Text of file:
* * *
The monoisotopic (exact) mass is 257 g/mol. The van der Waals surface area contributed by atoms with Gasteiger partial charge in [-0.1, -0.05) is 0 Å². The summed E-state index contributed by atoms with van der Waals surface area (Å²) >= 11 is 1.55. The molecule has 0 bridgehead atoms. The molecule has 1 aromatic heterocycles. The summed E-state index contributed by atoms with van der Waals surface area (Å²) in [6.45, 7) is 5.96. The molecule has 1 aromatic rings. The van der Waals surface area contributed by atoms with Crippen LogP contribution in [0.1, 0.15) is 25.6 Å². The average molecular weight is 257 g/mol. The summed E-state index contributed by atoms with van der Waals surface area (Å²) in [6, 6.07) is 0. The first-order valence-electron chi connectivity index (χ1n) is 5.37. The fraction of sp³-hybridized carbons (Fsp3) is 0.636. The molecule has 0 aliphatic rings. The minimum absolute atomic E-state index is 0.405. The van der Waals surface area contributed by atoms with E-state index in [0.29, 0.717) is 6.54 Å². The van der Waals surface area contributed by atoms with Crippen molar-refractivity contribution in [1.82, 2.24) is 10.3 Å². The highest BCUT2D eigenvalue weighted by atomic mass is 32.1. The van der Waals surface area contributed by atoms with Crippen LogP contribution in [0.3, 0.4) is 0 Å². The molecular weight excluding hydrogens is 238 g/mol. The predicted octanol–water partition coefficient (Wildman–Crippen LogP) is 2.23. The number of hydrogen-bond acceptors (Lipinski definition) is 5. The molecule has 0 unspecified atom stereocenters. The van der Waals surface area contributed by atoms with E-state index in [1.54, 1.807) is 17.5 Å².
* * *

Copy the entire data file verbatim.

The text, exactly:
The monoisotopic (exact) mass is 257 g/mol. The van der Waals surface area contributed by atoms with Gasteiger partial charge in [-0.1, -0.05) is 0 Å². The summed E-state index contributed by atoms with van der Waals surface area (Å²) >= 11 is 1.55. The molecule has 0 bridgehead atoms. The molecule has 1 aromatic heterocycles. The summed E-state index contributed by atoms with van der Waals surface area (Å²) in [6.45, 7) is 5.96. The molecule has 1 aromatic rings. The van der Waals surface area contributed by atoms with Crippen LogP contribution in [0.1, 0.15) is 25.6 Å². The average molecular weight is 257 g/mol. The summed E-state index contributed by atoms with van der Waals surface area (Å²) in [6, 6.07) is 0. The first-order valence-electron chi connectivity index (χ1n) is 5.37. The fraction of sp³-hybridized carbons (Fsp3) is 0.636. The molecule has 0 aliphatic rings. The minimum absolute atomic E-state index is 0.405. The van der Waals surface area contributed by atoms with E-state index in [0.29, 0.717) is 6.54 Å². The van der Waals surface area contributed by atoms with Crippen molar-refractivity contribution in [1.82, 2.24) is 10.3 Å². The highest BCUT2D eigenvalue weighted by atomic mass is 32.1. The van der Waals surface area contributed by atoms with Crippen LogP contribution in [0.3, 0.4) is 0 Å². The molecular weight excluding hydrogens is 238 g/mol. The predicted octanol–water partition coefficient (Wildman–Crippen LogP) is 2.23. The number of hydrogen-bond acceptors (Lipinski definition) is 5. The molecule has 0 unspecified atom stereocenters. The van der Waals surface area contributed by atoms with E-state index in [1.54, 1.807) is 17.5 Å².